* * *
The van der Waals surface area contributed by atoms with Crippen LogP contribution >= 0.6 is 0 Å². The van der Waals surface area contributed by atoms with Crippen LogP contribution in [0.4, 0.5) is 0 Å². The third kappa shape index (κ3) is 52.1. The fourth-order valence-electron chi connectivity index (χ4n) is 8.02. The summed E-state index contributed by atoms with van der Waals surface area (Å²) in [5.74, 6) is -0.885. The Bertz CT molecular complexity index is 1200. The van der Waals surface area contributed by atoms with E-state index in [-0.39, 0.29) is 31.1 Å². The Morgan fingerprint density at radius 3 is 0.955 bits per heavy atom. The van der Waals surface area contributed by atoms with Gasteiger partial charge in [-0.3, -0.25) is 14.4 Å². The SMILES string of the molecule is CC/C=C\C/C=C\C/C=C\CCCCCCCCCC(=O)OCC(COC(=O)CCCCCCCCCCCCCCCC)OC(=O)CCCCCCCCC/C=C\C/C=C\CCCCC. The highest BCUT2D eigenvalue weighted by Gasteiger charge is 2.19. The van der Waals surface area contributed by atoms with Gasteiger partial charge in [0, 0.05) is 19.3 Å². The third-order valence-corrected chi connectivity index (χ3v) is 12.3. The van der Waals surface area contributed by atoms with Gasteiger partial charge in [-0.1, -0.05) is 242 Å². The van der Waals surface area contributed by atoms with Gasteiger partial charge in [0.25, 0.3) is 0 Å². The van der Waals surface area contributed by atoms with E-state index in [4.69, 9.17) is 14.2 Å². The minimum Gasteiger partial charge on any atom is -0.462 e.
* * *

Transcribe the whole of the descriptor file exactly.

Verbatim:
The van der Waals surface area contributed by atoms with Crippen LogP contribution >= 0.6 is 0 Å². The van der Waals surface area contributed by atoms with Crippen LogP contribution in [0.4, 0.5) is 0 Å². The third kappa shape index (κ3) is 52.1. The fourth-order valence-electron chi connectivity index (χ4n) is 8.02. The summed E-state index contributed by atoms with van der Waals surface area (Å²) in [5.74, 6) is -0.885. The Bertz CT molecular complexity index is 1200. The van der Waals surface area contributed by atoms with E-state index in [-0.39, 0.29) is 31.1 Å². The Morgan fingerprint density at radius 3 is 0.955 bits per heavy atom. The van der Waals surface area contributed by atoms with Gasteiger partial charge in [-0.3, -0.25) is 14.4 Å². The SMILES string of the molecule is CC/C=C\C/C=C\C/C=C\CCCCCCCCCC(=O)OCC(COC(=O)CCCCCCCCCCCCCCCC)OC(=O)CCCCCCCCC/C=C\C/C=C\CCCCC. The highest BCUT2D eigenvalue weighted by Gasteiger charge is 2.19. The van der Waals surface area contributed by atoms with Gasteiger partial charge in [0, 0.05) is 19.3 Å². The third-order valence-corrected chi connectivity index (χ3v) is 12.3. The van der Waals surface area contributed by atoms with Gasteiger partial charge in [-0.1, -0.05) is 242 Å². The van der Waals surface area contributed by atoms with Gasteiger partial charge in [0.25, 0.3) is 0 Å². The van der Waals surface area contributed by atoms with E-state index in [4.69, 9.17) is 14.2 Å². The minimum Gasteiger partial charge on any atom is -0.462 e.